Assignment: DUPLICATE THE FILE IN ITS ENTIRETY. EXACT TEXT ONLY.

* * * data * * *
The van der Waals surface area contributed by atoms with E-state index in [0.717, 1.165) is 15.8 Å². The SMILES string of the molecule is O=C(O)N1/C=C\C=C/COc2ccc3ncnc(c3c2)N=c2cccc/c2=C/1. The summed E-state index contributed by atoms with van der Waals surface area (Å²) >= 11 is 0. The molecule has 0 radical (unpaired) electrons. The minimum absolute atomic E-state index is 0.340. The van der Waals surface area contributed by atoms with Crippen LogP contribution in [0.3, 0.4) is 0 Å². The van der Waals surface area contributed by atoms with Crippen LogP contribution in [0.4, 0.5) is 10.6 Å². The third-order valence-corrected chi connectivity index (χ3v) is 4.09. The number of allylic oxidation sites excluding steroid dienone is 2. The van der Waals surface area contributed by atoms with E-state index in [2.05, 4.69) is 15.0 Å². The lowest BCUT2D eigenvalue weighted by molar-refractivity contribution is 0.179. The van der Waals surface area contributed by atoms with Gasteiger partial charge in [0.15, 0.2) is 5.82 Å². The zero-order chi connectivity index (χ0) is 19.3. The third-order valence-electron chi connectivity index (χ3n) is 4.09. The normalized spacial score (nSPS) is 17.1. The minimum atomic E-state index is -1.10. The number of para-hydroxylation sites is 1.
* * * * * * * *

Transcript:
The van der Waals surface area contributed by atoms with E-state index in [0.717, 1.165) is 15.8 Å². The SMILES string of the molecule is O=C(O)N1/C=C\C=C/COc2ccc3ncnc(c3c2)N=c2cccc/c2=C/1. The summed E-state index contributed by atoms with van der Waals surface area (Å²) >= 11 is 0. The molecule has 0 radical (unpaired) electrons. The minimum absolute atomic E-state index is 0.340. The van der Waals surface area contributed by atoms with Crippen LogP contribution in [0.3, 0.4) is 0 Å². The van der Waals surface area contributed by atoms with Crippen LogP contribution in [0.4, 0.5) is 10.6 Å². The third-order valence-corrected chi connectivity index (χ3v) is 4.09. The number of allylic oxidation sites excluding steroid dienone is 2. The van der Waals surface area contributed by atoms with E-state index in [2.05, 4.69) is 15.0 Å². The lowest BCUT2D eigenvalue weighted by molar-refractivity contribution is 0.179. The van der Waals surface area contributed by atoms with Gasteiger partial charge in [0.15, 0.2) is 5.82 Å². The zero-order chi connectivity index (χ0) is 19.3. The third-order valence-electron chi connectivity index (χ3n) is 4.09. The normalized spacial score (nSPS) is 17.1. The minimum atomic E-state index is -1.10. The number of para-hydroxylation sites is 1.